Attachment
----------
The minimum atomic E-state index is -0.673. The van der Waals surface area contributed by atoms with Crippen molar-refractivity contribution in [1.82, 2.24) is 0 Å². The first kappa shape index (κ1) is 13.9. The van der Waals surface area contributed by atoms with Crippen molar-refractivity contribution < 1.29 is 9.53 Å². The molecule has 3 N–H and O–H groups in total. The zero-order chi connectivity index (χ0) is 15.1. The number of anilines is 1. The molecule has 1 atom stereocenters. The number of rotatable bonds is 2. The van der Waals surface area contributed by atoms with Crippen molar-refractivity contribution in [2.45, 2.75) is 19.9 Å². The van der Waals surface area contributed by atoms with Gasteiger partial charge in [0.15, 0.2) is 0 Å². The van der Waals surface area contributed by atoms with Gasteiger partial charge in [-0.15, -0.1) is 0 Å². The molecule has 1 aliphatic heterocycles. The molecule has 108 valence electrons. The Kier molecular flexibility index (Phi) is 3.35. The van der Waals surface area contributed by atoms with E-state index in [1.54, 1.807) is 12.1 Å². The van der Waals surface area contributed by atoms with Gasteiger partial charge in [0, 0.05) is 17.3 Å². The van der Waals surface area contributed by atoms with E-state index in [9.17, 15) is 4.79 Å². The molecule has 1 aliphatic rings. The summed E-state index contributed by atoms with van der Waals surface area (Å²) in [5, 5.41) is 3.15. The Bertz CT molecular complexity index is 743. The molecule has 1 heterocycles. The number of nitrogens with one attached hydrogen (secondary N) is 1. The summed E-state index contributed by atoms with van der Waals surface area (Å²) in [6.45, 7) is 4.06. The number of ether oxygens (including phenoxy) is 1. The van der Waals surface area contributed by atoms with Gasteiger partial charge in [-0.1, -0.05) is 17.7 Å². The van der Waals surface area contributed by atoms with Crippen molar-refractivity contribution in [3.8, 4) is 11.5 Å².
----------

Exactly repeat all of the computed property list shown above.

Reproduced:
The minimum atomic E-state index is -0.673. The van der Waals surface area contributed by atoms with Crippen molar-refractivity contribution in [1.82, 2.24) is 0 Å². The first kappa shape index (κ1) is 13.9. The van der Waals surface area contributed by atoms with Crippen molar-refractivity contribution < 1.29 is 9.53 Å². The molecule has 3 N–H and O–H groups in total. The zero-order chi connectivity index (χ0) is 15.1. The number of anilines is 1. The molecule has 1 atom stereocenters. The number of rotatable bonds is 2. The van der Waals surface area contributed by atoms with Crippen molar-refractivity contribution in [2.45, 2.75) is 19.9 Å². The van der Waals surface area contributed by atoms with Gasteiger partial charge in [0.15, 0.2) is 0 Å². The van der Waals surface area contributed by atoms with Gasteiger partial charge in [-0.15, -0.1) is 0 Å². The molecule has 1 aliphatic heterocycles. The molecule has 108 valence electrons. The Kier molecular flexibility index (Phi) is 3.35. The van der Waals surface area contributed by atoms with E-state index in [1.54, 1.807) is 12.1 Å². The van der Waals surface area contributed by atoms with Gasteiger partial charge in [0, 0.05) is 17.3 Å². The van der Waals surface area contributed by atoms with E-state index in [9.17, 15) is 4.79 Å². The molecule has 1 aliphatic rings. The summed E-state index contributed by atoms with van der Waals surface area (Å²) in [5, 5.41) is 3.15. The Bertz CT molecular complexity index is 743. The molecule has 1 heterocycles. The number of nitrogens with one attached hydrogen (secondary N) is 1. The summed E-state index contributed by atoms with van der Waals surface area (Å²) in [6.45, 7) is 4.06. The number of ether oxygens (including phenoxy) is 1. The van der Waals surface area contributed by atoms with Gasteiger partial charge in [-0.1, -0.05) is 17.7 Å². The van der Waals surface area contributed by atoms with Crippen molar-refractivity contribution in [3.8, 4) is 11.5 Å².